It’s hard enough to decide to get divorced. You’ve finished arguing and decided the marriage is unsalvageable. Many parents experience relief after ending hours, days, or months of stressful and aggravating experiences. Ending a bad relationship can be uplifting as you consider the next chapter of your life. But then you start to think about the implications of your choice, namely what will happen to your children.
“How do I share the news with my kids?” you may be wondering. While this is not a pleasant conversation topic, there are ways to make it more bearable, understandable, and maybe even a little encouraging. Depending on your child’s age and maturity level, the way you present this topic will vary, but the message your child internalizes should be consistent: “My parents no longer care for each other the way they did before, but their love for me will not change.”
So how does one say this in a way that will be helpful and not alienate their child?
Many children experience their parents arguing in secret, hidden in a room out of sight, but maybe still within hearing range. Children wonder, or assume, about what is happening and how it will affect them. Unfortunately, without much information from their parents, they become worried about the future and develop their own predictions. You may think you are helping your child by privately quarreling, but when they are not privy to what’s occurring or know what to expect, this can be even more upsetting later. And if you try to hide the divorce as well, your child will be even more confused, upset, and distrustful. Some children may even blame themselves and wondering what they could have done better. This can lead to anxiety, self-doubt, low self-confidence, anger, and depression.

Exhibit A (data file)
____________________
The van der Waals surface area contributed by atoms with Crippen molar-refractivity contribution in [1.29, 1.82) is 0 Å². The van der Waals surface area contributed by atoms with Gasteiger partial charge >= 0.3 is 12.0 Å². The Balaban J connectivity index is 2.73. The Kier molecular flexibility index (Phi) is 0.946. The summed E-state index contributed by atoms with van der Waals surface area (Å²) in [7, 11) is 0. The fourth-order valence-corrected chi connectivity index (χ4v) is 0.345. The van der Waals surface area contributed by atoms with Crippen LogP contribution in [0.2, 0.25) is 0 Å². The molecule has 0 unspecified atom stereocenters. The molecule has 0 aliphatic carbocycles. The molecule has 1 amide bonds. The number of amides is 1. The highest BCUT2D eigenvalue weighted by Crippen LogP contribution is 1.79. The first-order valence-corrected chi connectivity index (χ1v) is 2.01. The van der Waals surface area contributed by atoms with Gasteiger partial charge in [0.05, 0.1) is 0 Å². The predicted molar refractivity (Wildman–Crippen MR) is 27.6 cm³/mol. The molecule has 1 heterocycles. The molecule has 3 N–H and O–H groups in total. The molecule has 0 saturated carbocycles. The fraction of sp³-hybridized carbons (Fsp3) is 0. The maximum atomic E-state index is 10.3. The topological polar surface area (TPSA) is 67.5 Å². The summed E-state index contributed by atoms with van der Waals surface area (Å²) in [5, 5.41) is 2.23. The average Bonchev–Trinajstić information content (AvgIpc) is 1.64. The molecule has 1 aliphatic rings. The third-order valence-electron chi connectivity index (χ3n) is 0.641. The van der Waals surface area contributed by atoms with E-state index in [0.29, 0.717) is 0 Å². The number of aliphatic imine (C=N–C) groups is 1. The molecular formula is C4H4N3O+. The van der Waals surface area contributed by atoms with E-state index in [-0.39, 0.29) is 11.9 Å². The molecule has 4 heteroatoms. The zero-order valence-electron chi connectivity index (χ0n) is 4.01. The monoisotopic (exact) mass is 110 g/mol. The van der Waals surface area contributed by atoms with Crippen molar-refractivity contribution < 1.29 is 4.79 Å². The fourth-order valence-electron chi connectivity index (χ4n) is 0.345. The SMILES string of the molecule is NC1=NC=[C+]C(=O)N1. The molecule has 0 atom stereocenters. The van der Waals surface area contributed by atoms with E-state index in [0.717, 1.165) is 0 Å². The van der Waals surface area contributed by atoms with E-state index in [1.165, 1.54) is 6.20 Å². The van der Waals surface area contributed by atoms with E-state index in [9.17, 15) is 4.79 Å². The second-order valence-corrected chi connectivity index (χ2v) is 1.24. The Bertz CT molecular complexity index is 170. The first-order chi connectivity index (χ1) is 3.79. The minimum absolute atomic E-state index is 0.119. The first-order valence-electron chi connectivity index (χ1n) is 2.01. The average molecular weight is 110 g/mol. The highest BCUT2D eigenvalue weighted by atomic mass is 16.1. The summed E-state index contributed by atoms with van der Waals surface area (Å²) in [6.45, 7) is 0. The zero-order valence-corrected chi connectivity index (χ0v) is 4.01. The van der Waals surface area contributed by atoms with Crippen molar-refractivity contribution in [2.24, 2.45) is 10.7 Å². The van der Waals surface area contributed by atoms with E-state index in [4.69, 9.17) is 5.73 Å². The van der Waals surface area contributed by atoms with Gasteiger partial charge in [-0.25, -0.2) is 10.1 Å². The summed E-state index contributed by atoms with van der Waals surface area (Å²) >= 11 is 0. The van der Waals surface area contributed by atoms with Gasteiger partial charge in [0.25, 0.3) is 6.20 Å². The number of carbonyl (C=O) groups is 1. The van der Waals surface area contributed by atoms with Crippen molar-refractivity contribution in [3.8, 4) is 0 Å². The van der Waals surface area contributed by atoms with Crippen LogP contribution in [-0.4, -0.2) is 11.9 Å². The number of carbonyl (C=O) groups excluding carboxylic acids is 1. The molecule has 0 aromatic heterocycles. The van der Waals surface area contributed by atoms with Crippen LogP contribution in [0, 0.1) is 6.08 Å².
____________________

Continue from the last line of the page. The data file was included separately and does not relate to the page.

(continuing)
In the days leading up to your decision to divorce, try not to argue “in private” when children are home and possibly listening. Plan time when you can be alone or meet with a counselor to discuss the dissolution of the marriage. When you decide to get divorced, explain to your children as soon as possible, in words they can understand. This could be as simple as “This is not your fault. We just do not get along anymore.”
Provide as Much Information as Possible
Children will then immediately start to wonder about what will happen to them as their parents move apart. You can help ease their worry about what’s going to happen next by sharing relevant details, such as the parenting plan, if established, including with whom children will primarily reside, how much time they will be spending with each parent, where both parents will live, and the parenting schedule, including holidays and weekends. Parents can choose to ask for their children’s input in this planning if they feel it is appropriate. Ultimately, including your child in the decision-making or sharing details about the next stages will help build feelings of trust and security for your child.
Allow Your Child to Grieve
While you may feel relief, this change in circumstance is a loss for your child. Knowing that you are an outlet and a resource can be helpful as questions and feelings arise. Even expressions of anger can be a healthy way to deal with strong emotions as your child navigates their new situation. Remember that they did not choose this, but you make it easier for them to manage by fostering conversation, discussion, and openness, as well as empathizing with them about their experience.
Offer Hope and Love
You and your child may not feel positive about the divorce. However, as you talk more about the future, you can instill openness to change and hope for a better time. You can now be a happier parent who no longer carries the bitterness of a broken relationship. Instead of arguing, you can enjoy quality time with your child. Talk about positive experiences you can each have with your child and how you will continue to cherish them. When you focus on the unchanging and loving bond you will continue to have with your child, they will know that this is the one part of the relationship they can count on to stay the same.